Adventist University of Health Sciences Names New President
Edwin Hernández will bring over 30 years of experience to the new role.
Edwin Hernández, a veteran educator and current provost at Adventist University of Health Sciences (ADU) in Orlando, Florida, United States, will succeed David Greenlaw, ADU’s founding president, after his retirement on July 31, 2017.
ADU was founded in 1992 by Greenlaw at the behest of then Florida Hospital President Tom Werner. It opened registration under the name Florida Hospital College of Health Sciences, and offered four associate degree programs to 243 students. In 2012, the name was changed to Adventist University of Health Sciences as a “better reflection of who we’ve always been”, according to Greenlaw. As of today, ADU offers bachelor, master and doctorate-level degrees to over 1,800 students, as well as online degrees, and has expanded to a second location in Denver, Colorado.
Hernández highlighted that for 27 years, Greenlaw’s visionary leadership has guided ADU’s growth and development, even before the first walls were even constructed. “I am humbled and honored to follow in the footsteps of David Greenlaw,” he said. “He built an innovative institution with an important mission, and I am committed to building upon that extraordinary legacy.”
In the two years since ADU welcomed him as provost, Hernández has solidified his reputation on campus as a caring, dedicated educator and a servant leader who has the credentials, passion for mission and heart to successfully lead ADU. His work as provost brought many accomplishments to ADU, including key accreditations for new programs at the school. He was also instrumental in recruiting and retaining outstanding faculty members to teach, support and enhance the University’s quality and stature.
“We are advancing a wholistic understanding of higher education, developing the mind, body and spirit for our students,” Hernández said. “In a time when healthcare workers are in high demand, we can create a unique workforce of highly compassionate and skilled candidates who are passionate about mission, excellence and leadership.”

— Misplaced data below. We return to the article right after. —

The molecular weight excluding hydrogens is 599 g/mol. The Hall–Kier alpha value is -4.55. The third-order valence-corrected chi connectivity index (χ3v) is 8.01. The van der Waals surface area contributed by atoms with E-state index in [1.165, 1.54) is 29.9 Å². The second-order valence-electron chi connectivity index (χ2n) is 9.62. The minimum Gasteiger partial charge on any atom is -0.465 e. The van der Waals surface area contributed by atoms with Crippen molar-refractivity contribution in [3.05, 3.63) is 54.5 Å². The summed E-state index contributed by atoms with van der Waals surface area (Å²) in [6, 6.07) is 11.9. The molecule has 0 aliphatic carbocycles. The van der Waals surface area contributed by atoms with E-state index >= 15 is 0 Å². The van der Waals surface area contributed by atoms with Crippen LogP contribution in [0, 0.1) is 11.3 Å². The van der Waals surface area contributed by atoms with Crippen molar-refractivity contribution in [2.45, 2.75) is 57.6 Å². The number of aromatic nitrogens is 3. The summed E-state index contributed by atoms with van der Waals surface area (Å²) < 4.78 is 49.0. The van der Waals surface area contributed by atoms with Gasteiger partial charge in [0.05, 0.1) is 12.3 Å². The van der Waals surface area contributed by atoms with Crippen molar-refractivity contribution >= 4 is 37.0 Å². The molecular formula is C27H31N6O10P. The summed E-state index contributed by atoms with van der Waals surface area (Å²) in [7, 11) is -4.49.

Hernández has been a leader and strong advocate in the Seventh-Day Adventist faith and higher education. He’s an ordained Seventh-day Adventist minister, served as a Chaplain for Hialeah Hospital in Miami, and is active in the church community. Raised in families committed to education as the answer to serving the world and making a difference, he and his wife Maggie have passed the same values on to their two sons.
After earning his undergraduate Bachelor of Arts in Theology from Loma Linda University, Hernández earned his Master of Divinity at the Seventh-day Adventist Theological Seminary at Andrews University, in Berrien Springs, Michigan. A social science research project at Andrews inspired him to earn his second master’s degree and a doctoral degree in sociology with a specialty in religion from the University of Notre Dame.
Some of his most notable contributions to the education field include multiple books, numerous articles, serving as Vice President of Academic Affairs at Antillean Adventist University, a Program Officer at The Pew Charitable Trusts, founding director of the Center for the Study of Latino Religion at the University of Notre Dame and leading a multi-million-dollar urban education philanthropic initiative on behalf of the Doug & Maria DeVos Foundation.
Through its connection with Florida Hospital and Adventist Health System, Hernández envisions the university growing its student body, while providing faculty who are exceptional educators, engaged scholars, and leaders in their field.
In his next role as president, Hernández’ will focus on people and mission with an emphasis on service, academic excellence, and character building.
Mission is a key variable, but ensuring ADU remains on track as an institution of educational excellence is commensurate, said Hernández. “Clinical excellence and mission are never in opposition to one another.”
Hernández will formally assume his new position on August 1, 2017.
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